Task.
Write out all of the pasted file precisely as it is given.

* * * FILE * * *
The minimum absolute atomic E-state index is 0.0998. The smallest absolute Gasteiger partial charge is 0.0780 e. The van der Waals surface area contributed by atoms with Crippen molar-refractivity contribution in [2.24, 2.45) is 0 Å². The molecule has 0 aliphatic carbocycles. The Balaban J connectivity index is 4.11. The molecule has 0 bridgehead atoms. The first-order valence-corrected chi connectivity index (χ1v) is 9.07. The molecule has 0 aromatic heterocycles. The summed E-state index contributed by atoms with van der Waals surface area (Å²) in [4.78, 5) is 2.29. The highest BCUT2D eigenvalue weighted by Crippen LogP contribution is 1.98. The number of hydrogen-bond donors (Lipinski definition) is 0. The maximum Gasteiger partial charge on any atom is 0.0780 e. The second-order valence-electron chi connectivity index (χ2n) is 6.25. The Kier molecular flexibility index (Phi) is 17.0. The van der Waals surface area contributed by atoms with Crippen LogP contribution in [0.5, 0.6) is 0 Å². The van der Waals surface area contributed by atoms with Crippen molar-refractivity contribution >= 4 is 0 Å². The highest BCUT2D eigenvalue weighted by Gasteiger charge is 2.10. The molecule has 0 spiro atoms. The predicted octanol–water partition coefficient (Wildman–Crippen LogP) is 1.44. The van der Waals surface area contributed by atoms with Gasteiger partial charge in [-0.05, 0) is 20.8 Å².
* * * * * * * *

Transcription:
The minimum absolute atomic E-state index is 0.0998. The smallest absolute Gasteiger partial charge is 0.0780 e. The van der Waals surface area contributed by atoms with Crippen molar-refractivity contribution in [2.24, 2.45) is 0 Å². The molecule has 0 aliphatic carbocycles. The Balaban J connectivity index is 4.11. The molecule has 0 bridgehead atoms. The first-order valence-corrected chi connectivity index (χ1v) is 9.07. The molecule has 0 aromatic heterocycles. The summed E-state index contributed by atoms with van der Waals surface area (Å²) in [4.78, 5) is 2.29. The highest BCUT2D eigenvalue weighted by Crippen LogP contribution is 1.98. The number of hydrogen-bond donors (Lipinski definition) is 0. The maximum Gasteiger partial charge on any atom is 0.0780 e. The second-order valence-electron chi connectivity index (χ2n) is 6.25. The Kier molecular flexibility index (Phi) is 17.0. The van der Waals surface area contributed by atoms with Crippen LogP contribution in [0.5, 0.6) is 0 Å². The van der Waals surface area contributed by atoms with Crippen molar-refractivity contribution >= 4 is 0 Å². The highest BCUT2D eigenvalue weighted by Gasteiger charge is 2.10. The molecule has 0 spiro atoms. The predicted octanol–water partition coefficient (Wildman–Crippen LogP) is 1.44. The van der Waals surface area contributed by atoms with Gasteiger partial charge in [-0.05, 0) is 20.8 Å².